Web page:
Computer Science Changes Curriculum

michael-j.-arvizu
el-vaquero-staff-writer/" class="creditline">Michael J. Arvizu
El Vaquero Staff Writer

Computer Science and Information Systems 101 classes at Glendale College will follow a new format of hours that will allow students to spend more time with computers and give instructors more flexibility in their curriculum.

The plan for students to spend more hands-on time with computers began in the spring.

For more than a decade, computer classes allocated three hours of lecture time with an instructor to two hours of lab time with another instructor. This seemed to work until it became clear that there was a lack of communication between the lecture and lab instructors.

“The lecture instructor never knew whether the students were doing the lab work or not, and the lab instructor never knew whether the lecture was being attended by those students,” said CS/IS professor Brett Miketta in a spring interview about the change in hours.

The new hourly format will merge both the lecture and lab components of the class and shrink the number of hours in the classroom to three (thus eliminating the need for students to sign up for both sections of the class). Earlier plans called for each class to be taught in five hours – three hours of hands-on instruction and two hours of lecture time. And since the lab and lecture components of the class will be combined, it will allow for each class to be taught by one instructor rather than by two.

It will give students more flexibility in completing assignments since there is no specific number of hours that a student needs to fulfill in the lab. If the student wishes, he or she may do their work off campus.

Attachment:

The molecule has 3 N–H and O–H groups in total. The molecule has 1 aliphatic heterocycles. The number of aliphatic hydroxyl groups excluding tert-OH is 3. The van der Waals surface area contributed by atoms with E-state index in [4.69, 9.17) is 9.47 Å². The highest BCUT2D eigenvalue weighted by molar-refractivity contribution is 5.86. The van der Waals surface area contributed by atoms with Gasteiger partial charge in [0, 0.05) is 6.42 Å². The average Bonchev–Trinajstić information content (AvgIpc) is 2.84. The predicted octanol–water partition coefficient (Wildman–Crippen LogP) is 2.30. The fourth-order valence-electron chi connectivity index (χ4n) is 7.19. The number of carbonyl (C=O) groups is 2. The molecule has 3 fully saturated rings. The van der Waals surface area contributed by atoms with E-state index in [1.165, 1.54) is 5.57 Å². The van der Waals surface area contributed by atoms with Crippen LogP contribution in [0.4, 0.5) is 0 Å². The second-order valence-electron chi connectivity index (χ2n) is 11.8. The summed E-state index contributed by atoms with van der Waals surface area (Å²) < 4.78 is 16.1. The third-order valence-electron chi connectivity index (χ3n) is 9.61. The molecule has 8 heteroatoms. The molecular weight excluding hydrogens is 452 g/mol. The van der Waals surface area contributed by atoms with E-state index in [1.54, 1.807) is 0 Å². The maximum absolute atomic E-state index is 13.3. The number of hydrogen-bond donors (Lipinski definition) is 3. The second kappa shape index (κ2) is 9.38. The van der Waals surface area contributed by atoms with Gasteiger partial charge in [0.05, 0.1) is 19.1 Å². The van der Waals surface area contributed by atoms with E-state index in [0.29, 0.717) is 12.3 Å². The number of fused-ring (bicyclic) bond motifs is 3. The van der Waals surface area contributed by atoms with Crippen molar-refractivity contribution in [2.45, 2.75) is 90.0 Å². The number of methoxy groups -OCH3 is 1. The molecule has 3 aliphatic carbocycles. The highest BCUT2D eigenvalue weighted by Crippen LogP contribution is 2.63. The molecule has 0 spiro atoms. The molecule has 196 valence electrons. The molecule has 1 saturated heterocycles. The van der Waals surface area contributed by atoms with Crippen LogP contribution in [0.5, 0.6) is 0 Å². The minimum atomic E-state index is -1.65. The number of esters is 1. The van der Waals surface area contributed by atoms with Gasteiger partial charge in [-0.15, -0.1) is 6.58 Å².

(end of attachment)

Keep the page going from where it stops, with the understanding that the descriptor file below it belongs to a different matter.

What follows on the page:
“There is no real lecture/lab distinction anymore,” said professor Lawrence Hitterdale. “What the instructor wants to do is going to be in that room with computers during those three hours.”

It will be at the instructor’s discretion whether or not he or she will lecture during the entire class period or for only part of it and allow students to apply what they have learned on their computers. Software has even been installed that gives the instructor control over every student’s computer, allowing for remote control of what is displayed on the screen and even whether or not the computer can be turned on.

“If the instructor wants to demonstrate something, in addition to putting it on the projected screen, the instructor can put it front of every student’s screen,” said Hitterdale. “The instructor can turn off the students’ computers, talk for a while, and then turn them back on and say, ‘OK, I’ve talked about this, now I am going to turn this on, now you do this.'”

Many of these changes were made to update the curriculum, allowing for students in a computer class to spend more time in front of a computer.

“You don’t want students to sit there and just have to listen to a dry lecture,” said Miketta. “You kind of like to think of it as directive learning rather than passive learning where they sit and we talk.”

Remote controls were added to the classroom computers as the curriculum was updated.

WebCT will also be an option as another teaching tool. However, unlike previous plans to include WebCT in each class, where each instructor would use WebCT in the same way, instructors will now have the option of using it in ways appropriate to the subject matter.

“The instructors each have their own areas in WebCT and each have their own classes,” said Hitterdale. “What they want to share is up to them. Instructors will set up their own areas of WebCT and set up their own requirements.”

Currently, the only class in which the number of classroom hours has been reduced is CS/IS 101, Introduction to Computer Systems. Since this is the first semester in which this is being done, Hitterdale says it depends on what kind of feedback is received, which additionally will determine whether or not to expand this new hourly format to other classes as well.